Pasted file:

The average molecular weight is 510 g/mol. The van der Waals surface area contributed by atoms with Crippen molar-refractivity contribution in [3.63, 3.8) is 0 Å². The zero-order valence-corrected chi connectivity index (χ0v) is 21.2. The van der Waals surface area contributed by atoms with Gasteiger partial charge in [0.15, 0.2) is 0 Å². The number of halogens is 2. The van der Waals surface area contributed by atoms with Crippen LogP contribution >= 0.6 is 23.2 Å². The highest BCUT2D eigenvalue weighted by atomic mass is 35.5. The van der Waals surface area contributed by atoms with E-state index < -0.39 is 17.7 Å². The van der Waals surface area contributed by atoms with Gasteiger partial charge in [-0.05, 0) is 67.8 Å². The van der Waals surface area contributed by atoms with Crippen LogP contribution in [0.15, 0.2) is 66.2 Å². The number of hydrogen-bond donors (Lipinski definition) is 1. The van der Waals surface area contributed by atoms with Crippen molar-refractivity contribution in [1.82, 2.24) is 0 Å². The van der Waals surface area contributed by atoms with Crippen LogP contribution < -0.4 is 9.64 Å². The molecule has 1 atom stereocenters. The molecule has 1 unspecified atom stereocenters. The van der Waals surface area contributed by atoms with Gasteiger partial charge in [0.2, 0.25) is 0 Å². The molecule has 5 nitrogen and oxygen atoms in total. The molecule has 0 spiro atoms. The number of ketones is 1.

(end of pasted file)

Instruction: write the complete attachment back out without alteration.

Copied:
The average molecular weight is 510 g/mol. The van der Waals surface area contributed by atoms with Crippen molar-refractivity contribution in [3.63, 3.8) is 0 Å². The zero-order valence-corrected chi connectivity index (χ0v) is 21.2. The van der Waals surface area contributed by atoms with Gasteiger partial charge in [0.15, 0.2) is 0 Å². The number of halogens is 2. The van der Waals surface area contributed by atoms with Crippen LogP contribution >= 0.6 is 23.2 Å². The highest BCUT2D eigenvalue weighted by atomic mass is 35.5. The van der Waals surface area contributed by atoms with E-state index < -0.39 is 17.7 Å². The van der Waals surface area contributed by atoms with Gasteiger partial charge in [-0.05, 0) is 67.8 Å². The van der Waals surface area contributed by atoms with Crippen LogP contribution in [0.15, 0.2) is 66.2 Å². The number of hydrogen-bond donors (Lipinski definition) is 1. The van der Waals surface area contributed by atoms with Crippen molar-refractivity contribution in [1.82, 2.24) is 0 Å². The van der Waals surface area contributed by atoms with Crippen LogP contribution < -0.4 is 9.64 Å². The molecule has 1 atom stereocenters. The molecule has 1 unspecified atom stereocenters. The van der Waals surface area contributed by atoms with Gasteiger partial charge in [0.2, 0.25) is 0 Å². The molecule has 5 nitrogen and oxygen atoms in total. The molecule has 0 spiro atoms. The number of ketones is 1.